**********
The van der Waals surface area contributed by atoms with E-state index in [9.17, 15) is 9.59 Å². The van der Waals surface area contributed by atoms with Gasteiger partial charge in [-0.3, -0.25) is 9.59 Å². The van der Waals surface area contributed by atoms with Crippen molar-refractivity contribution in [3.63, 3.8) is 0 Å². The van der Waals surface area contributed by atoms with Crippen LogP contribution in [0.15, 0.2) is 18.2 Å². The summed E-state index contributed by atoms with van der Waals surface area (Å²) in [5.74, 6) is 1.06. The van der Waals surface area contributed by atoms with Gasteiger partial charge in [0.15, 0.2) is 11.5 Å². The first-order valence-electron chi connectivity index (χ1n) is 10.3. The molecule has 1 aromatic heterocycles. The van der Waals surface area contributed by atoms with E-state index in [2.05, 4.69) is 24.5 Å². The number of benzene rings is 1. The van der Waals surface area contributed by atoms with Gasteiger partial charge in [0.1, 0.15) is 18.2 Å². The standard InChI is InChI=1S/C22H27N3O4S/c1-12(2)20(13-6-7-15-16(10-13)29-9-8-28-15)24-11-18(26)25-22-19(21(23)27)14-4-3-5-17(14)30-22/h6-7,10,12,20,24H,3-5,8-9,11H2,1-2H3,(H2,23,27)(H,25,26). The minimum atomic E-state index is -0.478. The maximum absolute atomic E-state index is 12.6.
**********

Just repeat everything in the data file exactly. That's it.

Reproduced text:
The van der Waals surface area contributed by atoms with E-state index in [9.17, 15) is 9.59 Å². The van der Waals surface area contributed by atoms with Gasteiger partial charge in [-0.3, -0.25) is 9.59 Å². The van der Waals surface area contributed by atoms with Crippen molar-refractivity contribution in [3.63, 3.8) is 0 Å². The van der Waals surface area contributed by atoms with Crippen LogP contribution in [0.15, 0.2) is 18.2 Å². The summed E-state index contributed by atoms with van der Waals surface area (Å²) in [5.74, 6) is 1.06. The van der Waals surface area contributed by atoms with Gasteiger partial charge in [0.15, 0.2) is 11.5 Å². The first-order valence-electron chi connectivity index (χ1n) is 10.3. The molecule has 1 aromatic heterocycles. The van der Waals surface area contributed by atoms with E-state index in [2.05, 4.69) is 24.5 Å². The number of benzene rings is 1. The van der Waals surface area contributed by atoms with Gasteiger partial charge in [0.1, 0.15) is 18.2 Å². The standard InChI is InChI=1S/C22H27N3O4S/c1-12(2)20(13-6-7-15-16(10-13)29-9-8-28-15)24-11-18(26)25-22-19(21(23)27)14-4-3-5-17(14)30-22/h6-7,10,12,20,24H,3-5,8-9,11H2,1-2H3,(H2,23,27)(H,25,26). The minimum atomic E-state index is -0.478. The maximum absolute atomic E-state index is 12.6.